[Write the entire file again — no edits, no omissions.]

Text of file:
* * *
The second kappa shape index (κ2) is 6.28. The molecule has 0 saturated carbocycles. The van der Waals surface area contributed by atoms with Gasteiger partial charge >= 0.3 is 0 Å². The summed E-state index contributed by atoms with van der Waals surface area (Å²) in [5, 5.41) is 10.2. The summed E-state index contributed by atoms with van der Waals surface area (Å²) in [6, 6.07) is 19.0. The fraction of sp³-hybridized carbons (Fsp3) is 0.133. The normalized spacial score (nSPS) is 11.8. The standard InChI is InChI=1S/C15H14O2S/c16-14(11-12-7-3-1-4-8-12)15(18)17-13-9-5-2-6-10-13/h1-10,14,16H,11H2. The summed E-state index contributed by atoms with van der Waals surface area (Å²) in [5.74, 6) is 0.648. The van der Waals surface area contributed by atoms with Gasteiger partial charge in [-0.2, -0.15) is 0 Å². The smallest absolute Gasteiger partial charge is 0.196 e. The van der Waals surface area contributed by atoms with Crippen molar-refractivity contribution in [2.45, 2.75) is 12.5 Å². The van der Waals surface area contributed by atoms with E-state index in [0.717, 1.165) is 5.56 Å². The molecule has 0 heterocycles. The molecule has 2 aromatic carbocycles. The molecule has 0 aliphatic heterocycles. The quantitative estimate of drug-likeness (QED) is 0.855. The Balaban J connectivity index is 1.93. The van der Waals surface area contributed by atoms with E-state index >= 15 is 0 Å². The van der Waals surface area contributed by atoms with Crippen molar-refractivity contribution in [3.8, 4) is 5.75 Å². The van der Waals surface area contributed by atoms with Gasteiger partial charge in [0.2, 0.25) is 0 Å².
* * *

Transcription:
The second kappa shape index (κ2) is 6.28. The molecule has 0 saturated carbocycles. The van der Waals surface area contributed by atoms with Gasteiger partial charge >= 0.3 is 0 Å². The summed E-state index contributed by atoms with van der Waals surface area (Å²) in [5, 5.41) is 10.2. The summed E-state index contributed by atoms with van der Waals surface area (Å²) in [6, 6.07) is 19.0. The fraction of sp³-hybridized carbons (Fsp3) is 0.133. The normalized spacial score (nSPS) is 11.8. The standard InChI is InChI=1S/C15H14O2S/c16-14(11-12-7-3-1-4-8-12)15(18)17-13-9-5-2-6-10-13/h1-10,14,16H,11H2. The summed E-state index contributed by atoms with van der Waals surface area (Å²) in [5.74, 6) is 0.648. The van der Waals surface area contributed by atoms with Gasteiger partial charge in [-0.2, -0.15) is 0 Å². The smallest absolute Gasteiger partial charge is 0.196 e. The van der Waals surface area contributed by atoms with Crippen molar-refractivity contribution in [2.45, 2.75) is 12.5 Å². The van der Waals surface area contributed by atoms with E-state index in [0.717, 1.165) is 5.56 Å². The molecule has 0 heterocycles. The molecule has 2 aromatic carbocycles. The molecule has 0 aliphatic heterocycles. The quantitative estimate of drug-likeness (QED) is 0.855. The Balaban J connectivity index is 1.93. The van der Waals surface area contributed by atoms with E-state index >= 15 is 0 Å². The van der Waals surface area contributed by atoms with Crippen molar-refractivity contribution in [3.8, 4) is 5.75 Å². The van der Waals surface area contributed by atoms with Gasteiger partial charge in [0.2, 0.25) is 0 Å².